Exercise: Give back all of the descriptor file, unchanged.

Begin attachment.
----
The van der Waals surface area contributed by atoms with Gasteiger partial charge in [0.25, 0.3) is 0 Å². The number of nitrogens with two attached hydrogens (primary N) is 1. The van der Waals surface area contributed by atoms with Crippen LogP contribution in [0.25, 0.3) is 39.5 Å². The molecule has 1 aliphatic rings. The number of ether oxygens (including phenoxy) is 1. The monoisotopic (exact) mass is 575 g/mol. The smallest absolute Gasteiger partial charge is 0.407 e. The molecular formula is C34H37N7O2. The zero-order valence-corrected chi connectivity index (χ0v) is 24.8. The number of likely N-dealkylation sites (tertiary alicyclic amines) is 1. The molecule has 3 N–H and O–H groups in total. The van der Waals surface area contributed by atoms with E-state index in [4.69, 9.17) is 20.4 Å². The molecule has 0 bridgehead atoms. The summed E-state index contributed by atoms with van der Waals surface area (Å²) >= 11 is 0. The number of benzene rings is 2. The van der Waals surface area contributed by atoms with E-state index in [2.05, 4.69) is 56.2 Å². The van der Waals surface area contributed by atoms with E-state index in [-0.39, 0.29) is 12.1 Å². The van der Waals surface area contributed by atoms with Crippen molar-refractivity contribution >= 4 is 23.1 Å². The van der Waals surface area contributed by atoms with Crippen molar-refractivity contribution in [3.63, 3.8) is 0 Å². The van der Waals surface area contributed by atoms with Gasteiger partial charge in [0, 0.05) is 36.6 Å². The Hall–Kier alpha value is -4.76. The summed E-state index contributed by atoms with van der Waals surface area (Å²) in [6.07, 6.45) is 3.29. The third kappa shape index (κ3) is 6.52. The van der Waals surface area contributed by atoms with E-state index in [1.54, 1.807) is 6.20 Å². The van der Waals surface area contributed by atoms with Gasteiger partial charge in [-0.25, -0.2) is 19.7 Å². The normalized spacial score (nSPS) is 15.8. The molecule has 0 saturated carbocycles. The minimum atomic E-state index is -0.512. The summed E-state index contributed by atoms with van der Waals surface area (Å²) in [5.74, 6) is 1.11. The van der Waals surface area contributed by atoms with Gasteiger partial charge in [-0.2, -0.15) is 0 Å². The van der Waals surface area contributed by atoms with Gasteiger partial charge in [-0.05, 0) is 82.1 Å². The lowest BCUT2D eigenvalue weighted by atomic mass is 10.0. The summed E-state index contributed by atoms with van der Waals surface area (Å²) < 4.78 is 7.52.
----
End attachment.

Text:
The van der Waals surface area contributed by atoms with Gasteiger partial charge in [0.25, 0.3) is 0 Å². The number of nitrogens with two attached hydrogens (primary N) is 1. The van der Waals surface area contributed by atoms with Crippen LogP contribution in [0.25, 0.3) is 39.5 Å². The molecule has 1 aliphatic rings. The number of ether oxygens (including phenoxy) is 1. The monoisotopic (exact) mass is 575 g/mol. The smallest absolute Gasteiger partial charge is 0.407 e. The molecular formula is C34H37N7O2. The zero-order valence-corrected chi connectivity index (χ0v) is 24.8. The number of likely N-dealkylation sites (tertiary alicyclic amines) is 1. The molecule has 3 N–H and O–H groups in total. The van der Waals surface area contributed by atoms with E-state index in [4.69, 9.17) is 20.4 Å². The molecule has 0 bridgehead atoms. The summed E-state index contributed by atoms with van der Waals surface area (Å²) >= 11 is 0. The number of benzene rings is 2. The van der Waals surface area contributed by atoms with E-state index in [2.05, 4.69) is 56.2 Å². The van der Waals surface area contributed by atoms with E-state index in [-0.39, 0.29) is 12.1 Å². The van der Waals surface area contributed by atoms with Crippen molar-refractivity contribution >= 4 is 23.1 Å². The van der Waals surface area contributed by atoms with Crippen molar-refractivity contribution in [3.63, 3.8) is 0 Å². The van der Waals surface area contributed by atoms with Gasteiger partial charge in [0, 0.05) is 36.6 Å². The Hall–Kier alpha value is -4.76. The summed E-state index contributed by atoms with van der Waals surface area (Å²) in [6.07, 6.45) is 3.29. The third kappa shape index (κ3) is 6.52. The van der Waals surface area contributed by atoms with E-state index in [1.54, 1.807) is 6.20 Å². The van der Waals surface area contributed by atoms with Gasteiger partial charge in [-0.25, -0.2) is 19.7 Å². The normalized spacial score (nSPS) is 15.8. The molecule has 0 saturated carbocycles. The minimum atomic E-state index is -0.512. The summed E-state index contributed by atoms with van der Waals surface area (Å²) in [5.74, 6) is 1.11. The van der Waals surface area contributed by atoms with Gasteiger partial charge in [-0.2, -0.15) is 0 Å². The van der Waals surface area contributed by atoms with Gasteiger partial charge in [-0.05, 0) is 82.1 Å². The lowest BCUT2D eigenvalue weighted by atomic mass is 10.0. The summed E-state index contributed by atoms with van der Waals surface area (Å²) < 4.78 is 7.52.